Cideries, wineries, Indigenous art, and wild scents: the Cowichan Valley is ripe for exploring

The region's recent BC Craft Cider Festival featured 14 cidermakers and sold out

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      When Merridale Cidery and Distillery first got started in 1990 in the Cowichan Valley’s Cobble Hill on Vancouver Island, it was the first estate cidery in B.C. Now, there are nearly just as many cidermakers in the province as the number of years Merridale has been in business.

      Echoing the explosion of the craft-beer market, craft cider is having a moment—and it’s one that’s certain to last.

      “When we first started and called ourselves a cidery, people would say, ‘is that a word?’” says Janet Docherty, Merridale co-owner along with her husband, Rick Pipes. “The industry is taking off. Demand has been growing, and awareness has been growing. It’s just been this super steady incline.”

      Cider sales have gone up more than 31 percent in the last five years, according to BC Liquor Distribution Branch, much of it due to the rise of local craft cidermakers.

      Back in the ’90s, the English-style cider that Merridale specializes in wasn’t that well-known on this side of the pond. People were accustomed to the cloyingly sweet, commercial varieties that were about equal parts sugar water to juice, the stuff of booze cruises and high-school grad parties.

      The artisanal ciders we’re seeing in B.C. now go back to natural methods and the use of real cider apples (as opposed to eating apples, just as wine is made with specific types of grapes, and not those you’d typically serve as a snack).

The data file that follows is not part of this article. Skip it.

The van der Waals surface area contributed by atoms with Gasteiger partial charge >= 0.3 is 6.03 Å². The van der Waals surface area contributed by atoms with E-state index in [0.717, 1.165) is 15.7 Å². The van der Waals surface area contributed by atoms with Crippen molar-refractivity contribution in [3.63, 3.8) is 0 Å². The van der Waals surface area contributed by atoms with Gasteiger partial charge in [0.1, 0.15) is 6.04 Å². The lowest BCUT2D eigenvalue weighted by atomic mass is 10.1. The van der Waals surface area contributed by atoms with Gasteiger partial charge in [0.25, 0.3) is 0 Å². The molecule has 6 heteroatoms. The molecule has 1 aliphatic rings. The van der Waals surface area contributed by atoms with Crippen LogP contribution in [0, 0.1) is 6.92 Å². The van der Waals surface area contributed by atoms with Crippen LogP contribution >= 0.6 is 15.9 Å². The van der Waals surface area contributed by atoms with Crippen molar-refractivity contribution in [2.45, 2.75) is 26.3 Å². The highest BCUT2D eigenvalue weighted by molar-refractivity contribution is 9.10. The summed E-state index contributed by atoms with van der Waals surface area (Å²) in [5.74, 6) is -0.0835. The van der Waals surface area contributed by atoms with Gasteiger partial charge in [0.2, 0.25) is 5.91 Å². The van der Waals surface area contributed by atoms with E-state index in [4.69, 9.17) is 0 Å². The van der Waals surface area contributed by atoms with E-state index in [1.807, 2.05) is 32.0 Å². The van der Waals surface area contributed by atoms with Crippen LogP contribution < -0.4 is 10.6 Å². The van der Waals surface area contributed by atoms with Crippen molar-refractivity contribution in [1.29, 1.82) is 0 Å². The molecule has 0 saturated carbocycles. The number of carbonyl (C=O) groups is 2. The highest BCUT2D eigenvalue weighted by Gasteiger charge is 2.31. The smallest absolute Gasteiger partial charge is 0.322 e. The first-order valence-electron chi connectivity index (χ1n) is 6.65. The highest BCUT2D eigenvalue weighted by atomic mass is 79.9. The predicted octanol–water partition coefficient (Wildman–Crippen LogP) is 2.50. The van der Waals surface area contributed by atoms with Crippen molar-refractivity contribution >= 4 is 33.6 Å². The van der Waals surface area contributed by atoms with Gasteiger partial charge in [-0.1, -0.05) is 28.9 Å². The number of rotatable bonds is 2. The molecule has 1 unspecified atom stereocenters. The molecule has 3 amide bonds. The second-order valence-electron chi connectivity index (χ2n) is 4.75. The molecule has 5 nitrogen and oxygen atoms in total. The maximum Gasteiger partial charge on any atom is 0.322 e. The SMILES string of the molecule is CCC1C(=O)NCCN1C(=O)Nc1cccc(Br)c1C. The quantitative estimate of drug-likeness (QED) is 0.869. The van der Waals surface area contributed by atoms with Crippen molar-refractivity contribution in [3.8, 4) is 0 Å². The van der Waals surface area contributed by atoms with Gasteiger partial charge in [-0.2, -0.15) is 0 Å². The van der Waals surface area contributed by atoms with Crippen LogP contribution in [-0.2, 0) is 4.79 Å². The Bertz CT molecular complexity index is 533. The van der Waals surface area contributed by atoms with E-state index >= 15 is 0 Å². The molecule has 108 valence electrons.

“It’s very crisp, and it really quenches the thirst,” Docherty says.

      Merridale Cidery and Distillery co-owner Janet Docherty says B.C.'s cider industry is on a steady incline.
      Gail Johnson.

      Merridale is preparing to open a second location in Victoria next year—a brewery, grain-based distillery, and eatery. It also recently hosted the second annual BC Craft Cider Festival.

      Featuring 14 cideries from throughout B.C., the event sold out.

      The festival took place on a misty afternoon at Merridale’s 20-acre farm and orchard, home to row upon row of fragrant apple trees. The fruit have European roots and include Tremlett’s Bitter, Michelin, Yarlington Mill, Dabinett, Chisel Jersey, Kermerien, Julienne, Judaine, Frequin Rouge and Hauxapfel. 

      Among the makers pouring samples were Vernon’s BX PRess Cidery and Orchard (which makes Lavender Raspberry and Cranberry Cinnamon ciders, among other types); Logan Lake’s Left Field Cider Co. (whose collection ranges from English Dry to Pear Dry to Rhubarb Infused Cider); Victoria’s Tod Creek Craft Cider; and the Osoyoos-based Faustino Estate Cidery, to name a few.

      Merridale stays open throughout the year for cider and spirits tastings, orchard tours, and casual dining at the Eatery (where apples appear in many menu items; the bread is made from yeast from the cidermaking process).